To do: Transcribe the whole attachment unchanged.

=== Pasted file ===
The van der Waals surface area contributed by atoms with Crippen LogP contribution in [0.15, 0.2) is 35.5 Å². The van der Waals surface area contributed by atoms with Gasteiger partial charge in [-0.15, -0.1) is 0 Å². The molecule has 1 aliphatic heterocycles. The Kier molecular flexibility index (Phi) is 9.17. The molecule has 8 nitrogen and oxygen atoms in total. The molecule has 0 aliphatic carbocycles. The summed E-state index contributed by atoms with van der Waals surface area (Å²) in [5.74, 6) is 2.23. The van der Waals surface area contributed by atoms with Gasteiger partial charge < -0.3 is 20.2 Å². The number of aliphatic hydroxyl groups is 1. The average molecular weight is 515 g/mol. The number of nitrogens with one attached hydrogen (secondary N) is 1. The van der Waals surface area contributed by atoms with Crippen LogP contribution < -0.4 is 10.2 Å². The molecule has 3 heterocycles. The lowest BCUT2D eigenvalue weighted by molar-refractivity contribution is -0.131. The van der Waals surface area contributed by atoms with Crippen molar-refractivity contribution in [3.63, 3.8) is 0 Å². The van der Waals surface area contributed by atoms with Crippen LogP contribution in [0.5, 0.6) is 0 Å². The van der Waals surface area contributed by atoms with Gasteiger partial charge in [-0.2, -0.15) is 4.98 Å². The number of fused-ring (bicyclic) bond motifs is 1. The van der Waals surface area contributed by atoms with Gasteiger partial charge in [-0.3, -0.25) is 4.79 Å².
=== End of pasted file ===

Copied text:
The van der Waals surface area contributed by atoms with Crippen LogP contribution in [0.15, 0.2) is 35.5 Å². The van der Waals surface area contributed by atoms with Gasteiger partial charge in [-0.15, -0.1) is 0 Å². The molecule has 1 aliphatic heterocycles. The Kier molecular flexibility index (Phi) is 9.17. The molecule has 8 nitrogen and oxygen atoms in total. The molecule has 0 aliphatic carbocycles. The summed E-state index contributed by atoms with van der Waals surface area (Å²) in [5.74, 6) is 2.23. The van der Waals surface area contributed by atoms with Gasteiger partial charge < -0.3 is 20.2 Å². The number of aliphatic hydroxyl groups is 1. The average molecular weight is 515 g/mol. The number of nitrogens with one attached hydrogen (secondary N) is 1. The van der Waals surface area contributed by atoms with Crippen LogP contribution < -0.4 is 10.2 Å². The molecule has 3 heterocycles. The lowest BCUT2D eigenvalue weighted by molar-refractivity contribution is -0.131. The van der Waals surface area contributed by atoms with Crippen molar-refractivity contribution in [3.63, 3.8) is 0 Å². The van der Waals surface area contributed by atoms with Crippen LogP contribution in [0.5, 0.6) is 0 Å². The van der Waals surface area contributed by atoms with Gasteiger partial charge in [-0.2, -0.15) is 4.98 Å². The number of fused-ring (bicyclic) bond motifs is 1. The van der Waals surface area contributed by atoms with Gasteiger partial charge in [-0.3, -0.25) is 4.79 Å².